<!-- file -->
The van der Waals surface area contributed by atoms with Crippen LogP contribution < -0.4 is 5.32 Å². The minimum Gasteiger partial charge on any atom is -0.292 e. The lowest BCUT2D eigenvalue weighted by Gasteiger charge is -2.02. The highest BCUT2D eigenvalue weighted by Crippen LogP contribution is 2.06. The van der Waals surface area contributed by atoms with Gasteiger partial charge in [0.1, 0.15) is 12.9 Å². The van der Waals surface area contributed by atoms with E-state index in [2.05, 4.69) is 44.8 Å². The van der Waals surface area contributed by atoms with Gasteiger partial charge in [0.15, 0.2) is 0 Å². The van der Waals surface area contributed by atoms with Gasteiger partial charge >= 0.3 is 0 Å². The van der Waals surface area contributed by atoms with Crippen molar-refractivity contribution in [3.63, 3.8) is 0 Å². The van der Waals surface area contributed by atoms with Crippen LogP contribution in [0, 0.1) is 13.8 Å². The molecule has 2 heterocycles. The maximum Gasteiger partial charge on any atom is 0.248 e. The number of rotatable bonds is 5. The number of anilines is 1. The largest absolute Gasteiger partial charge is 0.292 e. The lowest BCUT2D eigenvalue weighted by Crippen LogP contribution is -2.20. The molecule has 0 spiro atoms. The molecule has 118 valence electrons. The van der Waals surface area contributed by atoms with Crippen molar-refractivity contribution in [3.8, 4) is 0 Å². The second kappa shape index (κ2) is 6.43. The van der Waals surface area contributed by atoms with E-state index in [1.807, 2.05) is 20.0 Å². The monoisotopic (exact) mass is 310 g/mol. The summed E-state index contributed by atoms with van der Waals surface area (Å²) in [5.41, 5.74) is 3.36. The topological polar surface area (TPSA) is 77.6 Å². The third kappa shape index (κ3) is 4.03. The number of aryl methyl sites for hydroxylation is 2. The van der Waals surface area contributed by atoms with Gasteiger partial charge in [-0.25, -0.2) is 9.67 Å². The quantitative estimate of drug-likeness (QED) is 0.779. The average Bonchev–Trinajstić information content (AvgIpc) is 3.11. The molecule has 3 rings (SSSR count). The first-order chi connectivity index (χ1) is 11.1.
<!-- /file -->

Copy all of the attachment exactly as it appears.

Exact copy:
The van der Waals surface area contributed by atoms with Crippen LogP contribution < -0.4 is 5.32 Å². The minimum Gasteiger partial charge on any atom is -0.292 e. The lowest BCUT2D eigenvalue weighted by Gasteiger charge is -2.02. The highest BCUT2D eigenvalue weighted by Crippen LogP contribution is 2.06. The van der Waals surface area contributed by atoms with Gasteiger partial charge in [0.1, 0.15) is 12.9 Å². The van der Waals surface area contributed by atoms with E-state index in [2.05, 4.69) is 44.8 Å². The van der Waals surface area contributed by atoms with Gasteiger partial charge in [0.15, 0.2) is 0 Å². The van der Waals surface area contributed by atoms with Gasteiger partial charge >= 0.3 is 0 Å². The van der Waals surface area contributed by atoms with Crippen molar-refractivity contribution in [3.63, 3.8) is 0 Å². The van der Waals surface area contributed by atoms with Crippen LogP contribution in [0, 0.1) is 13.8 Å². The molecule has 2 heterocycles. The maximum Gasteiger partial charge on any atom is 0.248 e. The number of rotatable bonds is 5. The number of anilines is 1. The largest absolute Gasteiger partial charge is 0.292 e. The lowest BCUT2D eigenvalue weighted by Crippen LogP contribution is -2.20. The molecule has 0 spiro atoms. The molecule has 118 valence electrons. The van der Waals surface area contributed by atoms with Crippen molar-refractivity contribution in [3.8, 4) is 0 Å². The second kappa shape index (κ2) is 6.43. The van der Waals surface area contributed by atoms with E-state index in [1.807, 2.05) is 20.0 Å². The monoisotopic (exact) mass is 310 g/mol. The summed E-state index contributed by atoms with van der Waals surface area (Å²) in [5.41, 5.74) is 3.36. The topological polar surface area (TPSA) is 77.6 Å². The third kappa shape index (κ3) is 4.03. The number of aryl methyl sites for hydroxylation is 2. The van der Waals surface area contributed by atoms with Gasteiger partial charge in [-0.25, -0.2) is 9.67 Å². The quantitative estimate of drug-likeness (QED) is 0.779. The average Bonchev–Trinajstić information content (AvgIpc) is 3.11. The molecule has 3 rings (SSSR count). The first-order chi connectivity index (χ1) is 11.1.